There is, it appears, a Christian version of just about everything. Movies, action figures; even diet plans get slapped with a 'Christian' label and sold to the faithful. It's no surprise then that since video games have been increasingly big business, beyond the mainstream there's a proud history of games designed specifically for the Christian segment of the market.
In a culture where violent games such as Call of Duty and Grand Theft Auto routinely find their way into the hands of gamers far younger than their 18-certificates recommend, parents are right to be concerned about the content of the games. Some might have been tempted by these gems; a collection of spectacular and surprising games that will surely have you throwing away that copy of Resident Evil 27, and hungering after some Bible-based computer action...
Super 3D Noah's Ark
Remember all those violent, first person shooter games in the 90s like Doom and Wolfenstein 3D? Well imagine that someone created a Super Nintendo (SNES) game which took the same engine, but replaced all the weapons with a stun-slingshot, and all the monsters and zombies with angry animals wandering around a giant ark. Imagine no longer: Super 3D Noah's Ark sent an elderly Noah on an endless quest to retrieve his hordes of world-rebuilding animals, including Ernie the Elephant, Carl the Camel and a lot more than two goats.
Captain Bible in 'Dome of Darkness'
Back in the less graphically adventurous early 90s, this adventure game pitted a scripture-memorising super hero against a legion of evil robots. The robots had 'trapped the citizens of a city in lies' and it was up to our hero Captain Bible to 'learn the truth' and, yes, set them free. All combat in the game saw the captain utilising 'The sword of the spirit and the shield of faith,' for which the manufacturers should receive warm applause.
Foundations of Hope Online
An attempt to create a Christian version of World of Warcraft that never quite made it. Developed by the oddly-titled 'Lethal Games Corporation', the Massively-Multiplayer Online Role Playing Game (MMORPG) was based on the little-known 'Foundations of Hope' trilogy of fantasy books (currently available for 99p on Kindle) and had a quite magnificent plot set-up. 400 years in the future, the ill-fated press release explains, "sun storms continously bombard the Earth, wiping away technology and setting civilisations back to medieval-like times" – which presumably explains the quality of the graphics. Best of all, "dragons have returned from a time of old, and an intelligent lizard species from within the Earth now wages war on the humans." That the game was cancelled before release is surely the greatest tragedy of all time; especially because all the weapons in the game were 'gifts from God.' What a shame we never got to see a man battling a dragon using only the gift of tongues.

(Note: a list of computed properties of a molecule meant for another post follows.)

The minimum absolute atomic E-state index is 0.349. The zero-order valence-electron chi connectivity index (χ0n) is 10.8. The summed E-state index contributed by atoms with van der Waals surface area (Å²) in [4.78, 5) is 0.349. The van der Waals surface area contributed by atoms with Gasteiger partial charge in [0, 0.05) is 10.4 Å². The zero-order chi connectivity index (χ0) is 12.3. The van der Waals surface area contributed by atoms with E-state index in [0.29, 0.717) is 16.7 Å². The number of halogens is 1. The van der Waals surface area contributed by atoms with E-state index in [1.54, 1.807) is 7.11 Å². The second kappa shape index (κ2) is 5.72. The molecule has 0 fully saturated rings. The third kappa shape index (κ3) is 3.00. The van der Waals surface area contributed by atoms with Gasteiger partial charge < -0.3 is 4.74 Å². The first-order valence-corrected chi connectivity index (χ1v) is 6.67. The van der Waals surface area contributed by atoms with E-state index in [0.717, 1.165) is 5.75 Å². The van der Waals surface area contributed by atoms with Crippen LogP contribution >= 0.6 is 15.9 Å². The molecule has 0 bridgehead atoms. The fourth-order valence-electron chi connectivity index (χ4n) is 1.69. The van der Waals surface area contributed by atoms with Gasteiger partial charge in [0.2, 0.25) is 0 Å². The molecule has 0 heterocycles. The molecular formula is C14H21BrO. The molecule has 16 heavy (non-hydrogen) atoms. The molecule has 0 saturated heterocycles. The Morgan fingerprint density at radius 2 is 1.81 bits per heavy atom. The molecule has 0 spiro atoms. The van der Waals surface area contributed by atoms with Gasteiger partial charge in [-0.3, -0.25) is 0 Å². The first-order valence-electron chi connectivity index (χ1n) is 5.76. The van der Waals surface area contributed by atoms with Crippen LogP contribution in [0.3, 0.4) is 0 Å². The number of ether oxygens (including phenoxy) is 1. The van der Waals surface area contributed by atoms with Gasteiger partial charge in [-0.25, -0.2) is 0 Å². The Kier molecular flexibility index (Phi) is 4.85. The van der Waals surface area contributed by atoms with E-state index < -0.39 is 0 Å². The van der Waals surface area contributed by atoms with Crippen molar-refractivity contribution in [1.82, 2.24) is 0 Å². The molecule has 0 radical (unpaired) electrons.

Remember the Guitar Hero games? Remember how they were ruined by all that heathen music? Guess what – there's a righteous version! Guitar Praise was released in 2008 to universal acclaim (among all the bands that got royalties from it) and was followed by expansion packs including one entirely featuring songs by Stryper. Guitar Praise only worked with it's own specially-designed plastic worship guitar controller. The rainbow strap was optional.
King of Kings: the early years
This 'unofficial' Nintendo Entertainment System game from 1991 gave gamers the opportunity to play through three of the early stories in the life of Christ. Level one involved safely negotiating the desert on camel-back as one of the Magi on his way to Jesus, soundtracked by a tinny rendition of 'We Three Kings' (really). Level two, which is fairly similar, keeps the camel but exchanges wise man for the Holy Family on their flight to Egypt; while level three places the gamer in control of Joseph, searching for a 12-year-old Jesus on a trip to the temple. Just to clarify: this actually existed.
Left Behind: The Video Game
Not content with filing bookshelves with their 'interesting' take on Biblical End Times prophecy, Tim LaHaye and Jerry B Jenkins also moved into digital territory with a series of three action/adventure video games set in the Left Behind universe. Players controlled the post-rapture 'Tribulation Force', with the objective of converting as many non-believers to Christianity as possible. According to one blogger, characters would shout "Praise the Lord!" after killing someone who refused to convert. Panned by critics, the first game made an estimated $2 million, which just goes to show that if you brand something 'Christian', you can instantly reduce its quality and still find people to buy it. And that's just as true of the books...